Defendants argue that an immediate appeal will materially advance termination of the litigation because resolution of the flat-rating issues in their favor will avoid further discovery, motion practice, the class notification process, and a possible trial. (Defs.' Mem. in Supp. of Mot. for Certification of Interlocutory Appeal at 7-8, Oct. 4, 2013, Docket No. 58.) The Court disagrees. Defendants have identified potentially substantial grounds for a difference of opinion with respect to only the Court's finding of potential liability as to Suburban. Defendants have not identified any substantial grounds for a difference of opinion with respect to the Court's finding of potential liability as to Colltech. The Court applied the plain language of Section 1692j and relied upon case law that has not been subject to substantial disagreement by other courts to determine that if Colltech was "merely providing its name or letterhead for collection purposes" it could be liable for flat-rating. Hartley, 2013 WL 5467300, at *13. Therefore, even if the Eighth Circuit reversed the Court's determination with respect to Suburban's potential liability, the litigation would not terminate, but rather would proceed with Colltech as the sole defendant. This litigation would involve nearly identical facts, motion practice, class notification process, and trial.[4] Here, the parties have already engaged in substantial discovery and motion practice, and are poised to begin the process of notifying the class members, indicating that the parties have already made substantial progress in the litigation. An interlocutory appeal will not materially advance the termination of the litigation more than would continuing proceedings in this Court. See Great Lakes Gas Transmission Ltd. P'ship v. Essar Steel Minn., LLC, Civ. No. 09-3037, 2013 WL 4028144, at *6 (D. Minn. Aug. 7, 2013) (finding that interlocutory appeal was not warranted where "[t]he parties have engaged in extensive discovery and motion practice" indicating that "an interlocutory appeal would not materially advance the ultimate termination of this litigation").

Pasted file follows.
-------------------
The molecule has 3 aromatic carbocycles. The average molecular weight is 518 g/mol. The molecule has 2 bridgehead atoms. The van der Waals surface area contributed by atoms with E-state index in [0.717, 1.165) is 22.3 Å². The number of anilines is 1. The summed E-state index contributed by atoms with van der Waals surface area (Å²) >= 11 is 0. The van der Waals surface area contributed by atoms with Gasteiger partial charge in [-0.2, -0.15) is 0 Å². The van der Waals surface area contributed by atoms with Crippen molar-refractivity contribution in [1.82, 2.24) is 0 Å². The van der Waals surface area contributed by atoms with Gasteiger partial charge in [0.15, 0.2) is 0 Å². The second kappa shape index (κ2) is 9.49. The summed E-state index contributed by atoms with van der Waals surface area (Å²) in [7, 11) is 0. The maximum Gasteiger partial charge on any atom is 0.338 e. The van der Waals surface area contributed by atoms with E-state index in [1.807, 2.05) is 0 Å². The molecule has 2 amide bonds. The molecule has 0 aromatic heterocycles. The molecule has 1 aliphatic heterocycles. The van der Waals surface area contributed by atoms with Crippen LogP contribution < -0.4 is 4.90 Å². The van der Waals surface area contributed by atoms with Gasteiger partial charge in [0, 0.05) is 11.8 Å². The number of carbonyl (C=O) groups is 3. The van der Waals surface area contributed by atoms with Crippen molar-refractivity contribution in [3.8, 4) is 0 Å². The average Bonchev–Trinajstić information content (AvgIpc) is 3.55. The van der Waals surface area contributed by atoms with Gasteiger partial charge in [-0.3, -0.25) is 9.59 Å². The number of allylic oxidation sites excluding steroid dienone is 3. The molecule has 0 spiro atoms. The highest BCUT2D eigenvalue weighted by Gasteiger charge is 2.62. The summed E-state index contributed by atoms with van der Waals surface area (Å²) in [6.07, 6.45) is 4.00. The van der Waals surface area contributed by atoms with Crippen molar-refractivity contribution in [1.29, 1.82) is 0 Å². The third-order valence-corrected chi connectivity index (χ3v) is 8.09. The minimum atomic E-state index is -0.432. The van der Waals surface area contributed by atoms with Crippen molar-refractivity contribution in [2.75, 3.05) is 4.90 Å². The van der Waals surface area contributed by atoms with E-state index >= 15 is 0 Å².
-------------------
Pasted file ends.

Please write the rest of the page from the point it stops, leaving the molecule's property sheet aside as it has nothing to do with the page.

Finally, the Court notes that the inquiry with respect to material advancement of the litigation must also assess the propriety of an interlocutory appeal from the nonmoving party's perspective. In this case, the Court cannot ignore the possible deleterious impact on the litigation - in terms of both expense and delay - if the Eighth Circuit were to affirm this Court's denial of summary judgment. See Ray v. Union P. R.R. Co., Civ. No. 4:11-334, 2013 WL 6039044, at *2 (S.D. Iowa Nov. 14, 2013) ("Defendant is correct that if this Court certifies the matter, and if the Eighth Circuit agrees with Defendant's position... this litigation will likely end. The Court cannot, however, ignore the reasonable likelihood of an alternate outcome, namely that the Court of Appeals would affirm this Court's ruling.... Indeed, if this latter scenario comes to fruition, the litigation in this matter will have been dramatically and unnecessarily prolonged, at significant expense to both parties, by an interlocutory appeal." (emphasis in original) (internal quotation marks omitted)). Therefore, the Court concludes that this case is not an "extraordinary" in which "interlocutory appeal might avoid protracted and expensive litigation." United States Rubber Co., 359 F.2d at 785.

ORDER

Based on the foregoing, and all the files, records, and proceedings herein, IT IS HEREBY ORDERED that Defendants' Motion for Certification for Interlocutory Appeal [Docket No. 57] is DENIED.